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    You need to forget about everything you know when it comes to "setting static pressures" with a wood furnace...measuring temp rise will serve you better.
    As I mentioned to you before...Kuuma runs a ~500 CFM blower on their VF200 furnace...meant to be used as an add-on to the main furnace...but many people use them with no additional blower...as long as your ducts are sealed, and don't run through unheated spaces...that heat will get to your house. (the VF200 runs much higher "plenum" temps than the VF100 does)
    The Kuuma VF100 uses a larger blower...so more CFM, but the plenum temp rarely exceeds 120*…and even that is a peak temp...for me, my average plenum temp is probably more like 105-110* over the course of a whole load...heats all 3000 sq ft of our "average insulated" 1940 built brick cape cod just fine.
     
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  15. Mustang71

    Mustang71 Addicted to ArboristSite

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    Seems like I'm getting the same people chime in here and the hearth site. Why wouldn't it let me use my screen name on the hearth. Lame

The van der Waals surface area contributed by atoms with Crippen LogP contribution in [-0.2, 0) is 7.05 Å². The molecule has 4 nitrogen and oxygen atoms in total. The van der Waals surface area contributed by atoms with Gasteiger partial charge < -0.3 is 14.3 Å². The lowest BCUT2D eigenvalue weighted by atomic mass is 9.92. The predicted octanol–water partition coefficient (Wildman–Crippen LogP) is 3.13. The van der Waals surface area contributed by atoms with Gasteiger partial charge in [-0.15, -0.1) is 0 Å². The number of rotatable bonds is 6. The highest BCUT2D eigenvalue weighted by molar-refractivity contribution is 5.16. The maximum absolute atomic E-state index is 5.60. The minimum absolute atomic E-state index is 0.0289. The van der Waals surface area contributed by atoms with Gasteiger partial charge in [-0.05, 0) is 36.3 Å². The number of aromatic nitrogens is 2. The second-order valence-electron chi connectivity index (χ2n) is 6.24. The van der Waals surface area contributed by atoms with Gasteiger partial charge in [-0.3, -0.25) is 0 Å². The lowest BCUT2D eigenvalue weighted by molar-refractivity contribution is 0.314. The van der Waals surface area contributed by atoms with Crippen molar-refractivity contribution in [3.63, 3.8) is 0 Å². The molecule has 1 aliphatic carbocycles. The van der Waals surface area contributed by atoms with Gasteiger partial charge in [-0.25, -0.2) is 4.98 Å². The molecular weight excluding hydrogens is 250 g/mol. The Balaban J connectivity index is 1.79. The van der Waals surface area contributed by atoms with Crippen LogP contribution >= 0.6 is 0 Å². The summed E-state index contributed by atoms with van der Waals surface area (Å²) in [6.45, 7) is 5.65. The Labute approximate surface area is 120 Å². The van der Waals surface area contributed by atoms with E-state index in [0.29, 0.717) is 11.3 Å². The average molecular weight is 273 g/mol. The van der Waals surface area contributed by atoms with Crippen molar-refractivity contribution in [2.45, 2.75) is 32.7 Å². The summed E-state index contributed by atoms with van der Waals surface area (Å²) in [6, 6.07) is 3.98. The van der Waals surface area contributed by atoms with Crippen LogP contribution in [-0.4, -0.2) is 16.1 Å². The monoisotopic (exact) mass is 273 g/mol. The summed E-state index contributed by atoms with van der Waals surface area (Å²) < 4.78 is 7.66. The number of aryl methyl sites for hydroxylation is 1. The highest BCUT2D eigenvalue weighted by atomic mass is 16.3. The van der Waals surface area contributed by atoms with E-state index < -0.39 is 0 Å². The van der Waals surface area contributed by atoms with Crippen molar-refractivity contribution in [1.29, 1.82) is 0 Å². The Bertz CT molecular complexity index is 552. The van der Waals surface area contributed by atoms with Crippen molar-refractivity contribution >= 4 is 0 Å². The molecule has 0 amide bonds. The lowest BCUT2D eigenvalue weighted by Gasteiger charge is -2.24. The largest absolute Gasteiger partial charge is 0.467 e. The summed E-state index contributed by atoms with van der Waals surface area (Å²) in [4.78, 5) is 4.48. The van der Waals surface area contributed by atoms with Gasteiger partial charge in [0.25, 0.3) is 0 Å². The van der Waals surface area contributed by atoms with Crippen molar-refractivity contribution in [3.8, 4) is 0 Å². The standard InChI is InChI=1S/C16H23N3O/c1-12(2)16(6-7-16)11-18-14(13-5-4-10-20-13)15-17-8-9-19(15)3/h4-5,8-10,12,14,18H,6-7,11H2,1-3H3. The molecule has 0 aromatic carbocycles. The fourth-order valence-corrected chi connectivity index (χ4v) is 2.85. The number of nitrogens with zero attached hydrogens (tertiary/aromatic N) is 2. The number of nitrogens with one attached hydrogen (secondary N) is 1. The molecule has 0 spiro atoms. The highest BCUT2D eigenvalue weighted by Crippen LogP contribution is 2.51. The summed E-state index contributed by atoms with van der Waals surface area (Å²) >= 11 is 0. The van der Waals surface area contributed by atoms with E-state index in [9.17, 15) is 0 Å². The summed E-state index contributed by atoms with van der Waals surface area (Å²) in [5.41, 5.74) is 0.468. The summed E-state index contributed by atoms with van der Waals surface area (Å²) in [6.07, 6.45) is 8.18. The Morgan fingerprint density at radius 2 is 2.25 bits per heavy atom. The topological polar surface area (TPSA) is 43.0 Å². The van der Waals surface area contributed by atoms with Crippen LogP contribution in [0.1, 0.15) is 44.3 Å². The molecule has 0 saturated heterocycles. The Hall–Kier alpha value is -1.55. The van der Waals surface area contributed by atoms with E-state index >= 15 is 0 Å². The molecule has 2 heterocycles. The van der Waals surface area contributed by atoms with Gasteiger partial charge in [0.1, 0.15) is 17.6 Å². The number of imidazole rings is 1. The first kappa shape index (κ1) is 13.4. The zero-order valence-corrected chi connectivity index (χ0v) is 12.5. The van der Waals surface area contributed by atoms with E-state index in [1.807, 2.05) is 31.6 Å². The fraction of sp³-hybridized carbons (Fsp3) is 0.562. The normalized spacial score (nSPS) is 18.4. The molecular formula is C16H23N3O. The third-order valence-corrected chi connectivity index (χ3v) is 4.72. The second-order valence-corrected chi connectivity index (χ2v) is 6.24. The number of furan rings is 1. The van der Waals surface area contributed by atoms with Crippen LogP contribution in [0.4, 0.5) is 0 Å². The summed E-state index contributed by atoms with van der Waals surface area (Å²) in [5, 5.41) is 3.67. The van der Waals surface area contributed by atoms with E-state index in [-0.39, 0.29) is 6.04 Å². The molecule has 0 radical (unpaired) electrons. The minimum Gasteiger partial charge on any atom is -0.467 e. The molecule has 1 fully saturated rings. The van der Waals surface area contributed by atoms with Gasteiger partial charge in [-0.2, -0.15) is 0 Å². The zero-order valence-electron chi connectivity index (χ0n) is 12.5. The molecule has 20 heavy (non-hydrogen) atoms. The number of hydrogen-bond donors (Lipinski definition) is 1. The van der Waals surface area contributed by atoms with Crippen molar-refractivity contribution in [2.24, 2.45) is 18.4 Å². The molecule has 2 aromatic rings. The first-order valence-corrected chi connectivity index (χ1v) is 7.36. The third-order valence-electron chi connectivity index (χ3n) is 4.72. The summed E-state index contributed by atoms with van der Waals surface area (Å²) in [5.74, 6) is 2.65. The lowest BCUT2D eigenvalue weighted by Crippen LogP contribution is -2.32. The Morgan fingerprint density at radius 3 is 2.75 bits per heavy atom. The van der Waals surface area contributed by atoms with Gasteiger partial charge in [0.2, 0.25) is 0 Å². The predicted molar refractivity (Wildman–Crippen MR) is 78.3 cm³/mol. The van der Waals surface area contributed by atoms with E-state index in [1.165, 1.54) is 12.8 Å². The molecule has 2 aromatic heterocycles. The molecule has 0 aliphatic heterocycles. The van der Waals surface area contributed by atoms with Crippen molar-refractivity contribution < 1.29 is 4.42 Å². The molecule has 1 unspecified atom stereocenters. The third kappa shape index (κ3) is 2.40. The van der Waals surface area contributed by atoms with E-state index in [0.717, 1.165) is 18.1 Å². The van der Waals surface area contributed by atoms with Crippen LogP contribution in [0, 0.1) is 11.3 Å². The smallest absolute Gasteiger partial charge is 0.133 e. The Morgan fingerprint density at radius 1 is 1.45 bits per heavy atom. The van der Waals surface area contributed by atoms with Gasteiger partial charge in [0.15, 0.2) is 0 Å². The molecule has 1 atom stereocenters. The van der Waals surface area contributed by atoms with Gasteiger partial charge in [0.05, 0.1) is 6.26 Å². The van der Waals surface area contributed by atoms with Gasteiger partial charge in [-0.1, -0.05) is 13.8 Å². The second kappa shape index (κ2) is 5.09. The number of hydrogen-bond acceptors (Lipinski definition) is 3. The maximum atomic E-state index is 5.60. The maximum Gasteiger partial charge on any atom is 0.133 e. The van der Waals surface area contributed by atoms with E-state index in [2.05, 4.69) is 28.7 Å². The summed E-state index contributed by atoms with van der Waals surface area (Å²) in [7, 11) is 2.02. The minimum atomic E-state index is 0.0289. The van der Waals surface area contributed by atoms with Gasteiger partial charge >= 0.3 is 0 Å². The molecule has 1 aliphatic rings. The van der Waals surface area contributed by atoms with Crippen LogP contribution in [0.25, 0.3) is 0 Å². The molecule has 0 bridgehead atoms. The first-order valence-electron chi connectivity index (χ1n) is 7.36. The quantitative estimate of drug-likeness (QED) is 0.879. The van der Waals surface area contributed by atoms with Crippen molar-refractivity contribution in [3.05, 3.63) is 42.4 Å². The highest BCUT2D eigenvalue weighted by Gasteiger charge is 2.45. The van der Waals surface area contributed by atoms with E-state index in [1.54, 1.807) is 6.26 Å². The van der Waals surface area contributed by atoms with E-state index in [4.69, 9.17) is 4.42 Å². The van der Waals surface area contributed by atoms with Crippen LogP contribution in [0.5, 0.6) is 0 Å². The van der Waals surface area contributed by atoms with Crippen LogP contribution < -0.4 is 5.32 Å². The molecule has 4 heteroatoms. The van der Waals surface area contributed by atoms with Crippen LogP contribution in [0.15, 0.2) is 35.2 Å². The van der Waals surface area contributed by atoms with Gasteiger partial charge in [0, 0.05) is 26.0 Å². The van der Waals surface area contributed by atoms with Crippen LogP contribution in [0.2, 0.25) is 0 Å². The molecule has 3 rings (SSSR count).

16. brenndatomu

    brenndatomu Hey you woodchucks, quit chucking my wood!

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    It was probably already used there.
     
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  17. Mustang71

    Mustang71 Addicted to ArboristSite

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    I understand the air flow thing but it doesn't come out the registers. Obviously it does but not noticable and the ones at the end of the ductwork dont get anything. Initially I tied it in in the middle of the ductwork hoping for the best but it didnt help. The daka would put out low velocity hot heat with the twin blowers. Nothing like the lp furnace but it heated way better and more even than the lp furnace. I also had the return hooked up to my return ductwork. I did that with this one too. I built a nice filter box out of sheet metal and it restricted the flow of the blower a lot so I took it off. All I have for return is the cat hole in the basement door. Being a raised ranch with half my basement being my garage it sucks drawing the air from the basement/garage. Might as well pull it from outside. This furnace has taken everything I have learned in the last 10 years of installing hvac and thrown it out the window. So now I have it set up by the manual.